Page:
I have a bit of a history with the Long-eared Owl. It was the first species of owl I ever observed in Manhattan, when a trio came to the pines atop Cherry Hill in February 2011. It was a bird I missed in my big year when a single such owl appeared in Strawberry Fields on 17 October 2012 and no one reported it in time for me to see it. This owl chose to linger for only a single day (as far as we know), which is a little unusual. Records on eBird indicate that when a Long-eared Owl comes to Central Park, it usually stays for at least a few days at the location where it was seen, though owls that arrive alone tend to be the exception.
Another lone Long-eared Owl was seen by many this year, on 18 December 2013, in the pines southeast of Turtle Pond and just south of the 79th Street underpass. This one was reported quickly, on Facebook, but I was not around to see it. It was not found again the next day.
Yesterday, 27 December 2013, three Long-eared Owls were found in the pines of Cherry Hill. Today only one was visible, and it could be seen only partially and with difficulty.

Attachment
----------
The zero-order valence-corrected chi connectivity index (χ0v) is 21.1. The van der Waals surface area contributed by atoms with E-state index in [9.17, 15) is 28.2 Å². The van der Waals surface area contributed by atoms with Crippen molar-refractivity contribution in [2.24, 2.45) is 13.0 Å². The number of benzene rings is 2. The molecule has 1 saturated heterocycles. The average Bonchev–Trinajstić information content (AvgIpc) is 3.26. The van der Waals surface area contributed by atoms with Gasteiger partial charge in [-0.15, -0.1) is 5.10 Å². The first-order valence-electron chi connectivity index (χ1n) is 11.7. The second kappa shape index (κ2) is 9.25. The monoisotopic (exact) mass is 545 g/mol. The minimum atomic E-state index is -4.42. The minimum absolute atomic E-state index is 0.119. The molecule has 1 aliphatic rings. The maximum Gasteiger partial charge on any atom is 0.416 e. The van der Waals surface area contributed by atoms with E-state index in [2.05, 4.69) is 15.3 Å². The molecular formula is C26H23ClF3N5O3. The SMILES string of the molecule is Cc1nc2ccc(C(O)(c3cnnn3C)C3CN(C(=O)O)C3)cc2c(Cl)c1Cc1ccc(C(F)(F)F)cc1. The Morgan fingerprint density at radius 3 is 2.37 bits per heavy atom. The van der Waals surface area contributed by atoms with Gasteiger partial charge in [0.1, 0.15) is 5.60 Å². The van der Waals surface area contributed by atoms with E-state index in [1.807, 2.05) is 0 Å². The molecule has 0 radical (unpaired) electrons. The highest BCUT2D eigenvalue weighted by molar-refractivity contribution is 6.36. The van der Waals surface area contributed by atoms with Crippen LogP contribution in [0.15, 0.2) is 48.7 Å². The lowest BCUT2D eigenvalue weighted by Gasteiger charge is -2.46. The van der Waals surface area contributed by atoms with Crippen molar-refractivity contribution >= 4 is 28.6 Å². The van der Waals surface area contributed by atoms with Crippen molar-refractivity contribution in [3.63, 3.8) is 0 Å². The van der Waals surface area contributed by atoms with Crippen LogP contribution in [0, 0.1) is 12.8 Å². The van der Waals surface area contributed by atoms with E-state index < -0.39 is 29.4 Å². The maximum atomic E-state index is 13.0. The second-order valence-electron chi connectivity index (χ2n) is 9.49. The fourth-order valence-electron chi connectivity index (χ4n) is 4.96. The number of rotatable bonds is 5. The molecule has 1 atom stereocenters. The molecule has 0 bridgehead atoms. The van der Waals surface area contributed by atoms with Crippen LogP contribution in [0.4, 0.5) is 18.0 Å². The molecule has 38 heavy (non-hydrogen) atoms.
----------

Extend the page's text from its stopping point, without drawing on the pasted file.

The Varied Thrush is a special bird for me. I will always remember the one that showed up in the Central Park Maintenance Meadow on 28 November 2010. This was, coincidentally, the first day I ever went birding. I did not know about it until my second birding walk, when I happened to wander through while many photographers and birders were trying to find it. I wrote about this bird in Chapter 4 of my book.
This Varied Thrush drew birders day after day, and it amazed everyone by lingering in the same general area for five months, disappearing in mid-April 2011.
Birders doing the Christmas Bird Count for the Stuyvesant Town area found a Varied Thrush near the corner of 20th Street and First Avenue on this past Sunday, December 15. This is the first Varied Thrush reported in Manhattan since the one in Central Park mentioned above. In the following days the bird has been appearing on the Stuyvesant Town Oval and near adjacent building #11. This one is a vibrant male. The one in Central Park was a female.
The bird is generating a lot of excitement among birders. It would generate even more were it not for the 2010-11 Central Park Varied Thrush, which put the species on nearly every local birder’s list. Brooklynites had a Varied Thrush appear in Prospect Park this year in March.
I went to see it on 17 December in the early afternoon.